The Shahi Hammam
The Story of Shahi Hammam
“A project facilitated by the Walled City of Lahore Authority, Government of Punjab; Financially supported by the Royal Norwegian Embassy, Islamabad; and Implemented by Aga Khan Cultural Service-Pakistan, affiliate of the Aga Khan Trust for Culture.”
The Shahi Hammam is the only monumental building in Pakistan which represents the Central Asian/Turkish/Irani tradition of public hot baths. It was designed as a public bathhouse to service both the visiting travelers as well as the inhabitants of the city. A caravanserai was also located nearby but it no longer exists. Hakim Ilm ud din Ansari, who was granted the title of Wazir Khan, was also responsible for the construction of the famous Wazir Khan Mosque further inside the Walled City.
The Hammam is a single storey building and covers an area of approximately1,050 square metres. Built on the pattern of Turkish and Iranian bathing establishments of its time (which consisted of hot, warm and cool plunges, sweat rooms and related facilities), the Hammam is a collection of 21 inter-connected rooms offering all the facilities found in a public bath, An additional room is set at an angle facing Mecca and has been used for offering prayers. Although remains found in the Lahore Fort, the Shalimar Gardens, Wah Gardens and some of the larger havelis in the Walled city indicate that smaller, private baths may have been popular during the Mughal and Sikh eras, the Shahi Hammam is the only monumental public bath in the Sub-continent from that period which still survives. The entrance gateway on the west and the main hall in the northern part of the building are exquisitely decorated with frescoed panels depicting angels, animals, birds, floral and geometric designs.
WCLA’s project partner AKTC-AKCSP carried out the restoration of the Shahi Hammam, with grant support from the Royal Norwegian Embassy. The conservation project been in the range of USD 1 million and the RNE contributed USD 650,000.
In 2013, the AKCS-P team in Lahore initiated the process of documenting the historic building with electronic distance measurement tools and photo ortho-rectification. Several phases of exploratory activities were then carried out to study the causes of decay to the building’s structure and architectural features. The building’s form along with its historic function was examined by removing all modern elements that concealed the underlying historical features of a functional bathhouse. This process revealed changes the building had been subjected to over its life. Further, sub-soil investigations were conducted to determine soil conditions and constructions. Throughout the excavation process, artefacts were collected and catalogued.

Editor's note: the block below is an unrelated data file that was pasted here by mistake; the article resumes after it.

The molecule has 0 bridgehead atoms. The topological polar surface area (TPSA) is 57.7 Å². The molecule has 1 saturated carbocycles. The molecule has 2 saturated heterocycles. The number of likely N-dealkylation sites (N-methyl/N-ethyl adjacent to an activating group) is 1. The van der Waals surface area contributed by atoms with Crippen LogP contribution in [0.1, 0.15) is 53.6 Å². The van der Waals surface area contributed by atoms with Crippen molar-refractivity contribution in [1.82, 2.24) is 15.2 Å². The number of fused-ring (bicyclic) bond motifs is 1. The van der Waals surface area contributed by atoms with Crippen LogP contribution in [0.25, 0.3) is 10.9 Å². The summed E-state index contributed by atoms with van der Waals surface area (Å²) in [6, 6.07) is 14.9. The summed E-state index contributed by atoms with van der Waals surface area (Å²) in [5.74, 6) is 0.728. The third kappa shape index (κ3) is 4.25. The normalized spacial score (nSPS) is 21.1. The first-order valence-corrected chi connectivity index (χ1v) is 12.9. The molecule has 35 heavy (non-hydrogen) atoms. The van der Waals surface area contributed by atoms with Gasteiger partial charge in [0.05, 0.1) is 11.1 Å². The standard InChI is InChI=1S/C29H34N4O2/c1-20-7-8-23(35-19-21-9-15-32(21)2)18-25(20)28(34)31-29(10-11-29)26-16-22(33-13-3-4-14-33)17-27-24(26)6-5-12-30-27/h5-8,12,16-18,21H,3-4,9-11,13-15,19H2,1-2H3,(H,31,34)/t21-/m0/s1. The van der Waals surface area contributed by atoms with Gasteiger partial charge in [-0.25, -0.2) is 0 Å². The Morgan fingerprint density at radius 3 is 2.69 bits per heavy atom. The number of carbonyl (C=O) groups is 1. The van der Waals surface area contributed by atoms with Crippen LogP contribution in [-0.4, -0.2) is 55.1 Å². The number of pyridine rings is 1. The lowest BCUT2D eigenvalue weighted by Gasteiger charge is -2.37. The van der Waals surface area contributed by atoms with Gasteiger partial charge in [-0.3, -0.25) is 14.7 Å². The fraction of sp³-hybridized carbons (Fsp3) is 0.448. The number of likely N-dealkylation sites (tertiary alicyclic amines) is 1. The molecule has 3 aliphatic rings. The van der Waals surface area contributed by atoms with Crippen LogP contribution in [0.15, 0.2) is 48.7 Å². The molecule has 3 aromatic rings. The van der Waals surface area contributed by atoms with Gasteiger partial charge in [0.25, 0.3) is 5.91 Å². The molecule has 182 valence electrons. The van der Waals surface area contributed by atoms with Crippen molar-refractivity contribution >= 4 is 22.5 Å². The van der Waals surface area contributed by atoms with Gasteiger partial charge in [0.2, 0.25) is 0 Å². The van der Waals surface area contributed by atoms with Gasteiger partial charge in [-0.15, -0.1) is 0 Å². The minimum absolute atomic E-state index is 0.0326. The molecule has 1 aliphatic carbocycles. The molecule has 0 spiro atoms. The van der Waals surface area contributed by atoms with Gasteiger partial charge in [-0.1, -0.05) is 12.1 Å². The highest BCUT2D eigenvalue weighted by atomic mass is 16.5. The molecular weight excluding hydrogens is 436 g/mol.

In order to enhance the present day experience of the Hammam’s historic function, the set of interventions comprise the preservation of extant elements, the exposure and display of original waterworks, drainage and heating networks as well as the original floor level that had been covered over in 1991. Water ingress into and further decay of the building’s structure has been arrested. On the western side, the Hammam’s original entrance has also been restored. The centuries old frescoes inside the Hammam has also been cleaned and restored with the help of fresco conservation expertise from Sri Lanka.
The conservation of the Shahi Hammam is a first of its kind in the Punjab province. A basic premise underlying its restoration and re-use as a museum pertains to the urban context in which historic sites are located in predominantly densely populated localities. Since 2007, the Punjab Government has directed its efforts to promote the improvement of urban infrastructure services in order to create enabling environments for urban rehabilitation as well as monument conservation. In order to enhance the quality of life of residents in the Walled City as well as to increase their associations with heritage sites, it was deemed imperative to address the range of problems directly linked to the provision of urban services in historic spaces. As a result, much of the effort has been to undertake area-wide development so as to synchronize the needs of particular historic sites such as the Hammam and the Wazir Khan Mosque with their larger urban setting.
The WCLA team sincerely hopes that the Shahi Hammam’s conservation will draw attention to the centuries old heritage that the Walled City offers to not only the residents of a fast expanding Lahore but to visitors from all corners of the world. Thus far, our collaboration with international organizations such as the Aga Khan Trust for Culture and the Royal Norwegian Embassy is a fine example in terms of fostering public-private partnerships for the sustainable development of cultural sites in historic cities. In the foreseeable future, we are directing our efforts to conserve the Wazir Khan Mosque in its entirety and to begin the documentation of the Lahore Fort complex.
On 1st September 2016 the good news was announced in Bangkok that The Conservation of the 17th Century Shahi Hammam in the Walled City of Lahore has received the Award of Merit in 2016 UNESCO Asia-Pacific Awards for Cultural Heritage Conservation.